Wogan’s media firm hosts a surge in profits

Terry Wogan: His firm's accumulated profits increased by £98,356 from £369,711 to £468,067. Pic: PA

He may have stopped broadcasting full time for a living, but the profits continued to roll in last year at the media firm owned by radio presenter Terry Wogan.

Figures show that accumulated profits at the firm owned by the Limerick native increased by almost £100,000 to £468,067 (€559,824) in the 12 months to the end of Aug 31 last.

Wogan has been entertaining audiences in Britain with his own particular brand of blarney since the 1960s.

The 75-year old stepped down from his daily BBC Radio 2 show in 2009, leaving eight million daily listeners disappointed.

The Wake up to Wogan radio show — which ran for 16 years — was the most popular radio programme across Europe.

However, the broadcaster — who holds joint Irish and British citizenship — continues to host a weekly radio show on BBC Radio 2 entitled Weekly Wogan.

Wogan joined the BBC in 1969 after working at RTÉ for the previous six years.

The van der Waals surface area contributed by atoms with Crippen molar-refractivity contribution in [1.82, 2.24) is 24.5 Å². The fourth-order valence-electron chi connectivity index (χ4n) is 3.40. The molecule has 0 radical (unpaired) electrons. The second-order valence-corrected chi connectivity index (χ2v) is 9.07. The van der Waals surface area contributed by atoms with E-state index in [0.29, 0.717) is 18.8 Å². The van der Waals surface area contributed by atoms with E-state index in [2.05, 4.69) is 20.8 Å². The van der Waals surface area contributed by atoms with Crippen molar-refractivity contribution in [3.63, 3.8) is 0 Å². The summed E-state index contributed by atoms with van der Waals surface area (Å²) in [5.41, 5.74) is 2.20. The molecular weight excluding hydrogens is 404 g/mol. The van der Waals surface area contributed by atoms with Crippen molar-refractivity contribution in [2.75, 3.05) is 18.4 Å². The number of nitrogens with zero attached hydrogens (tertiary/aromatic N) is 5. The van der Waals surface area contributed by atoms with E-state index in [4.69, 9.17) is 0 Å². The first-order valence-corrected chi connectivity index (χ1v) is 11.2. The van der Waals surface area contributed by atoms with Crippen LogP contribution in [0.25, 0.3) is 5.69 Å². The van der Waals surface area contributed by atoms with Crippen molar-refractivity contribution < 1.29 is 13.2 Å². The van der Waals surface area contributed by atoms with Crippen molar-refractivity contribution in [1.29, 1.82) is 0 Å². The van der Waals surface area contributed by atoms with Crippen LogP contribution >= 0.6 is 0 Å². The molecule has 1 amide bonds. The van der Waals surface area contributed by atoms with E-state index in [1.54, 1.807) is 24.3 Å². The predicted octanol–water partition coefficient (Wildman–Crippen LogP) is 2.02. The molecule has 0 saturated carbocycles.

Accounts filed with Companies House in Britain show that the son of a grocery store manager has continued to prosper after retiring from his daily BBC Radio 2 show. In a nod to his west of Ireland roots, Wogan has named his British firm Limerick Enterprises Ltd. Its latest figures show that the firm’s cash pile increased by £9,970 from £486,199 to £496,169 in the year to the end of August.

The abridged accounts — signed off by Sir M T Wogan — show that the firm’s accumulated profits increased by £98,356 from £369,711 to £468,067.

The figures show that monies owed to unidentified creditors within one year reduced from £116,522 to £28,002.

The documentation shows that Wogan only incorporated the firm in August 2010 and the accounts are the third set of annual accounts to be lodged by the firm. Along with presenting the weekly radio show, Wogan writes a regular column in The Daily Telegraph.

In 2007, Wogan was granted the Freedom of his home town, Limerick city, while he also received an honorary doctorate from the University of Limerick.

At the BBC, the veteran became best known for presenting his own TV chat show, Wogan, and game show, Blankety Blank, while also commentating on theEurovision Song Contest for a long stint between 1971 to 2008 for the British broadcaster.


Lifestyle

People and their businesses find themselves in an unprecedented moment.Designs for life: How designers are responding to the Covid-19 crisis

Spring is here and with it every reason to get out of the house and start planting veggies with the children. No garden? Not to worry, a large flower pot or plastic tub will produce plenty of edible greens. Helen O’Callaghan reportsWatering can-do: Veggie growing with the children

More From The Irish Examiner